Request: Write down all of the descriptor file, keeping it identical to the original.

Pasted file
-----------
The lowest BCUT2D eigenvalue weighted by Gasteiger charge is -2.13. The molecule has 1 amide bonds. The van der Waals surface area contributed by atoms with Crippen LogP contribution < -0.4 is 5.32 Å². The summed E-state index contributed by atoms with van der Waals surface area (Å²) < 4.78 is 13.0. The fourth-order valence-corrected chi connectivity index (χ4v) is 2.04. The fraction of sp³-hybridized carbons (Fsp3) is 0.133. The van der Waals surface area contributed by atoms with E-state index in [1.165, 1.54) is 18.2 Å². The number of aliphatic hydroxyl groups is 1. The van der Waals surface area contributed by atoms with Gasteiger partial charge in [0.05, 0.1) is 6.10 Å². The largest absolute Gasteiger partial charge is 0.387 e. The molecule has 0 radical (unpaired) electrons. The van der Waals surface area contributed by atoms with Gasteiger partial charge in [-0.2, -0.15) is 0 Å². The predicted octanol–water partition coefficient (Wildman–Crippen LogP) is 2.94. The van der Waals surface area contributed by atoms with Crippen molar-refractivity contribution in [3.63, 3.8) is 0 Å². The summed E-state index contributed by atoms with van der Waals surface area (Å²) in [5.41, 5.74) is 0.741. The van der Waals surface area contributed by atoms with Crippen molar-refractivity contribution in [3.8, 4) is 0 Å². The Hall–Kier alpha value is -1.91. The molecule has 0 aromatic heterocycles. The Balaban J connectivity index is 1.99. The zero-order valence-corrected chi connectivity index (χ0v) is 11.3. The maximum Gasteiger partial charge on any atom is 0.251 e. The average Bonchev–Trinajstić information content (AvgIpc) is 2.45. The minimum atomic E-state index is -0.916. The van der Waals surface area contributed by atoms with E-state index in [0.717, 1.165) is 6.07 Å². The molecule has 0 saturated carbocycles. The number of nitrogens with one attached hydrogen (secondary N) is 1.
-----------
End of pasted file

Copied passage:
The lowest BCUT2D eigenvalue weighted by Gasteiger charge is -2.13. The molecule has 1 amide bonds. The van der Waals surface area contributed by atoms with Crippen LogP contribution < -0.4 is 5.32 Å². The summed E-state index contributed by atoms with van der Waals surface area (Å²) < 4.78 is 13.0. The fourth-order valence-corrected chi connectivity index (χ4v) is 2.04. The fraction of sp³-hybridized carbons (Fsp3) is 0.133. The van der Waals surface area contributed by atoms with E-state index in [1.165, 1.54) is 18.2 Å². The number of aliphatic hydroxyl groups is 1. The van der Waals surface area contributed by atoms with Gasteiger partial charge in [0.05, 0.1) is 6.10 Å². The largest absolute Gasteiger partial charge is 0.387 e. The molecule has 0 radical (unpaired) electrons. The van der Waals surface area contributed by atoms with Gasteiger partial charge in [-0.2, -0.15) is 0 Å². The predicted octanol–water partition coefficient (Wildman–Crippen LogP) is 2.94. The van der Waals surface area contributed by atoms with Crippen molar-refractivity contribution in [3.63, 3.8) is 0 Å². The summed E-state index contributed by atoms with van der Waals surface area (Å²) in [5.41, 5.74) is 0.741. The van der Waals surface area contributed by atoms with Crippen molar-refractivity contribution in [3.8, 4) is 0 Å². The Hall–Kier alpha value is -1.91. The molecule has 0 aromatic heterocycles. The Balaban J connectivity index is 1.99. The zero-order valence-corrected chi connectivity index (χ0v) is 11.3. The maximum Gasteiger partial charge on any atom is 0.251 e. The average Bonchev–Trinajstić information content (AvgIpc) is 2.45. The minimum atomic E-state index is -0.916. The van der Waals surface area contributed by atoms with E-state index in [0.717, 1.165) is 6.07 Å². The molecule has 0 saturated carbocycles. The number of nitrogens with one attached hydrogen (secondary N) is 1.